T. Davis Sydnor, The Ohio State University, Bugwood.org
Hop-Hornbeam Catkins - Chris Evans, Illinois Wildlife Action Plan, Bugwood.orgT. Davis Sydnor, The Ohio State University, Bugwood.orgHop-Hornbeam Leaves - Rob Routledge, Sault College, Bugwood.org

Hop-Hornbeam – 12-18″ (2-0)

Hop-hornbeam (Ostrya virginiana), also known as ironwood, is a slow-growing understory tree that can reach 40 feet in height.  It prefers dry to moderate soils and tolerates a wide range of soil fertility.  Hop-hornbeam is fairly free of disease and insects.  Its nutlet fruits are good fall and winter forage for birds and other wildlife, and its thick leaves and tight branches provide good nesting sites for songbirds.  Since it prefers shade, it’s a good way to fill and open understory.  Deer usually choose to browse other plants first.

SKU: HH-1218. Categories: , .

Product Description

  • Seedling Size:  12-18″
  • Seedling Age:  2-0
  • Mature Height:  25 – 40 feet
  • Mature Width:  5 – 12 feet
  • Soil Type:  Well-drained, Slightly Acidic
  • Moisture:  Dry, Moderate
  • Sun:  Shade
  • Growth Rate:  Slow, Medium

Key Characteristics of Hop-Hornbeam

  • Cone-like flowers emerge in early spring.  Pollen is a good source of protein for wildlife.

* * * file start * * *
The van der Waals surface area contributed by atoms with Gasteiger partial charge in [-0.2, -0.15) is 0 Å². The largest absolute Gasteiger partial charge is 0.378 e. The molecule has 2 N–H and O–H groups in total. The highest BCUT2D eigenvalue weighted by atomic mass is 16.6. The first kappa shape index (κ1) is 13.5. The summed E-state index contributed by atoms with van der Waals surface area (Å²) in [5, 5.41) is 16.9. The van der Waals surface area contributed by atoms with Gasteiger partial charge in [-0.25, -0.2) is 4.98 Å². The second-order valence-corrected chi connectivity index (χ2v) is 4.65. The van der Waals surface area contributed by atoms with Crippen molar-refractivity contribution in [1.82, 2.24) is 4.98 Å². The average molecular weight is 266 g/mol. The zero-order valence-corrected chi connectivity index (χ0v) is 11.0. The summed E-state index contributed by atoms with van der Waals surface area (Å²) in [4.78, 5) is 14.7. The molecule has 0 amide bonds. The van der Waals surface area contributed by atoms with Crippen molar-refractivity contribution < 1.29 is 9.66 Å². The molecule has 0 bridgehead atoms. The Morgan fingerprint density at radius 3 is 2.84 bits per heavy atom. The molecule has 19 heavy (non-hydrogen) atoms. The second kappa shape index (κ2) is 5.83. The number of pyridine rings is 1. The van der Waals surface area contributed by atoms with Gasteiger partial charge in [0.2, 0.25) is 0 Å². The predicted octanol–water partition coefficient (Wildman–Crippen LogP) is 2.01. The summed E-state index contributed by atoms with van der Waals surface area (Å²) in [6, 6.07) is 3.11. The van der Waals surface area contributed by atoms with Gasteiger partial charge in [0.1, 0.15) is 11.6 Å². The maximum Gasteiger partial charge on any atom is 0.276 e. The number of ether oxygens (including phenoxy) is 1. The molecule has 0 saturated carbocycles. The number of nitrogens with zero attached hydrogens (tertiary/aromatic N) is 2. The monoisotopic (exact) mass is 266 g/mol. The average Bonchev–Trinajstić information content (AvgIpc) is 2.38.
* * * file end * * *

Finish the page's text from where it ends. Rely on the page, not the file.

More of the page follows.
• Bark is grey-brown and “shreddy.”  Beneficial insects may overwinter in the bark’s shelter.
  • Leaves are simple and obovate with sharply double toothed margins.
  • Fruits are a nutlet inside a dry husk, grouped to form a hop-like cluster.  The tree gets its name from its unique fruits.

Visitors Attracted to Hop-Hornbeam

Did You Know?

Hop-hornbeam is an extremely strong and durable wood, and has been used for tool handles and sled runners because it can take the stress.  The meaning of the name hop-hornbeam is broken down in several ways: “hop” refers to the similarity of the fruit clusters to hops, an ingredient in beer-making; “horn” refers to the hardness of the wood; and “beam” comes from an archaic English word for tree (via Canadian Tree Tours).